If we consider price-per-gram, things are looking pretty good… $0.071 per gram compares favorably to all of the sets I’ve analyzed so far, with only the World Map offering a better value based on this metric. (While this is a new metric, anything under $0.10 per gram seems to be good – suggesting that an “average” LEGO piece is around 1 gram.)
Assessing value compared to a selection of popular recent sets:
|#31203 World Map
|(This Set) #21058 Great Pyramid of Giza
|#10292 Friends – The Apartments
|#10297 Boutique Hotel
|#10282 Adidas Originals Superstar
|#21057 Singapore Skyline
Sorted by price-per-gram, we see that this set is actually about about average (based on this small selection of sets). It’s interesting to see sets laid out in this way — you can really see how much more a premium licensed set like the Adidas Originals Ultrastar can cost compared to other sets. Likewise, a set in the LEGO Architecture series can seem like a good value from a price-per-part perspective, but only because the set contains a ton of tiny parts!
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While I do not want to pretend that I am an expert in Egyptology, I did take some time to compare the finished model with the actual Giza site. As noted in the name of the set, the large pyramid featured in this set represents the “Great Pyramid of Giza” which is the largest of the three main pyramids at the Giza site. It is dedicated to Khufu (also referred to as Cheops), the Pharaoh who died in 2566 BCE, six years after the Pyramid was completed.
The set shows the pyramid as viewed from the east, which is why the Nile River is depicted along the front edge of the model. Nowadays, the river is controlled by dams, but in the era of the Pharaohs, the river flooded for several months of each year, nearing the site where the Pyramids were located. Thusly, we can assume that the model is meant to depict when the river was flooded, or perhaps reflecting a theory that canals were used to access the site year-round.
The complex accurately reflects my understanding of architectural style and technology of the era. Preceding the invention of the Roman or Gothic arch, columns were used extensively but had to be placed close together to support a heavy flat stone roof. Sloping walls were also commonly used, reflecting a practical reason – walls need to be thicker at the base to achieve a great height.
Given the inaccuracy of the grounds compared to the actual site, the entire model should be seen as representational instead of accurate. Even if it isn’t perfect, the design of the model is rooted in the architectural tradition of the period and the reality that the river flooded annually. This makes the model effective at capturing the ‘feel’ of the site.
#21058 The Great Pyramid of Giza is an interesting model that takes the LEGO Architecture series in a new direction. The finished model has a greater focus on storytelling and education than on pure architectural forms, especially the hidden vignette showing the pyramid under construction. It does make me wonder if there is a plan in place to re-create all of the classic “wonders of the world”, which (depending on the list) can also include #21041 Great Wall of China.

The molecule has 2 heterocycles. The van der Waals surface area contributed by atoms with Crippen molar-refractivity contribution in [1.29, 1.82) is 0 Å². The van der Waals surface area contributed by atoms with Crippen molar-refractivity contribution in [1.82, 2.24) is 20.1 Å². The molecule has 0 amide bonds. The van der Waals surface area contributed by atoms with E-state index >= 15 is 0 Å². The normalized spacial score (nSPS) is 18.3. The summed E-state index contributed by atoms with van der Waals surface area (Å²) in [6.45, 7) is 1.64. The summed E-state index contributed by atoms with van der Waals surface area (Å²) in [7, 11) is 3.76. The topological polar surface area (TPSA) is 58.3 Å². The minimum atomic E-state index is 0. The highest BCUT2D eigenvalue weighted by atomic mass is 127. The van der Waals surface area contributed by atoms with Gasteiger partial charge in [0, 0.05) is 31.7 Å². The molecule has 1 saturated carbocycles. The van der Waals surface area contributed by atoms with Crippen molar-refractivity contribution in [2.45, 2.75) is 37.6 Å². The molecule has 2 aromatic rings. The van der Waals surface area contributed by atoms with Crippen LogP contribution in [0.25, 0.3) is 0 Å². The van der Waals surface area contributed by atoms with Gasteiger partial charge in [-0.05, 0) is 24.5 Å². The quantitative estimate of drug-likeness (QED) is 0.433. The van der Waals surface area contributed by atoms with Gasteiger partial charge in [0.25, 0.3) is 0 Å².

I’ll admit that I prefer contemporary architecture and the smaller scale used in earlier sets in the Architecture series (especially architecturally important buildings like Fallingwater). I find that this set is awkwardly sized compared to previous sets – twice as big as previous sets in the LEGO Architecture series, and half as big as sets in the Creator Expert Landmark series. This makes it a harder sell for current collectors.
That said, this is actually a really good set which has a lot to offer for the right builder. That’s why it earns our Excellent (4/5 star) rating based on its merits as a great LEGO Set. The build experience is engaging, it offers an above-average value, and the finished model looks good thanks to the addition of smaller architectural details and landscaping in front of the pyramid.
Despite the high rating, this is not an instant buy for established collectors of the LEGO Architecture series. The model is stylistically different from other sets in the series and is enough larger that you need to have a lot of space on your shelf before adding this to your collection. It is also much more representational than other sets in the series, with the foreground elements only bearing a passing resemblance to the actual site. On the other hand, people who love the Creator Expert Landmark series may really enjoy this set as it offers a similar feel but at a lower price point (unless you buy two copies in order to construct a complete pyramid).
One other net-new audience that this set may appeal to are history buffs and educators. The inclusion of a vignette exploring how the pyramids may have been built and the selection of period-appropriate buildings in front of the pyramid makes this into an interesting discussion piece in a learning setting.